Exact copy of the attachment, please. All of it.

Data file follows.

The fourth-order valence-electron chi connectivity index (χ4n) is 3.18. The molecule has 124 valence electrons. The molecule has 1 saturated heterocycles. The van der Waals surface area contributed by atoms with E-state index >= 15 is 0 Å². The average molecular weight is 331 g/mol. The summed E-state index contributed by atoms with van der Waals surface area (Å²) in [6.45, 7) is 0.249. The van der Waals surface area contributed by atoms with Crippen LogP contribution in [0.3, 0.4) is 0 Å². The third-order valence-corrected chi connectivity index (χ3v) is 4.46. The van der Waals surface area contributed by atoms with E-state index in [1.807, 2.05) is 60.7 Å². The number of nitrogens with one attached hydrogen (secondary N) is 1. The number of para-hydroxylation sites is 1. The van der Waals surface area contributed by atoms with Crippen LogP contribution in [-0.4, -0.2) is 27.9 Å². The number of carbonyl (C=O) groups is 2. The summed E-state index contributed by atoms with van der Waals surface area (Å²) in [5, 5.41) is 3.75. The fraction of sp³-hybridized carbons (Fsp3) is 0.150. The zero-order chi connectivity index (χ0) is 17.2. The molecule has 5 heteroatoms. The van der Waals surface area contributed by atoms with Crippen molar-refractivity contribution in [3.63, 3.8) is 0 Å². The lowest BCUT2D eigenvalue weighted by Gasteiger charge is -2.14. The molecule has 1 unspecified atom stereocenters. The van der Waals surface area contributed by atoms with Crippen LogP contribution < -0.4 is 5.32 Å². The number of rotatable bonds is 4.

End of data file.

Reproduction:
The fourth-order valence-electron chi connectivity index (χ4n) is 3.18. The molecule has 124 valence electrons. The molecule has 1 saturated heterocycles. The van der Waals surface area contributed by atoms with E-state index >= 15 is 0 Å². The average molecular weight is 331 g/mol. The summed E-state index contributed by atoms with van der Waals surface area (Å²) in [6.45, 7) is 0.249. The van der Waals surface area contributed by atoms with Crippen LogP contribution in [0.3, 0.4) is 0 Å². The third-order valence-corrected chi connectivity index (χ3v) is 4.46. The van der Waals surface area contributed by atoms with E-state index in [1.807, 2.05) is 60.7 Å². The number of nitrogens with one attached hydrogen (secondary N) is 1. The number of para-hydroxylation sites is 1. The van der Waals surface area contributed by atoms with Crippen LogP contribution in [-0.4, -0.2) is 27.9 Å². The number of carbonyl (C=O) groups is 2. The summed E-state index contributed by atoms with van der Waals surface area (Å²) in [5, 5.41) is 3.75. The fraction of sp³-hybridized carbons (Fsp3) is 0.150. The zero-order chi connectivity index (χ0) is 17.2. The molecule has 5 heteroatoms. The van der Waals surface area contributed by atoms with Crippen molar-refractivity contribution in [3.63, 3.8) is 0 Å². The lowest BCUT2D eigenvalue weighted by Gasteiger charge is -2.14. The molecule has 1 unspecified atom stereocenters. The van der Waals surface area contributed by atoms with Crippen LogP contribution < -0.4 is 5.32 Å². The number of rotatable bonds is 4.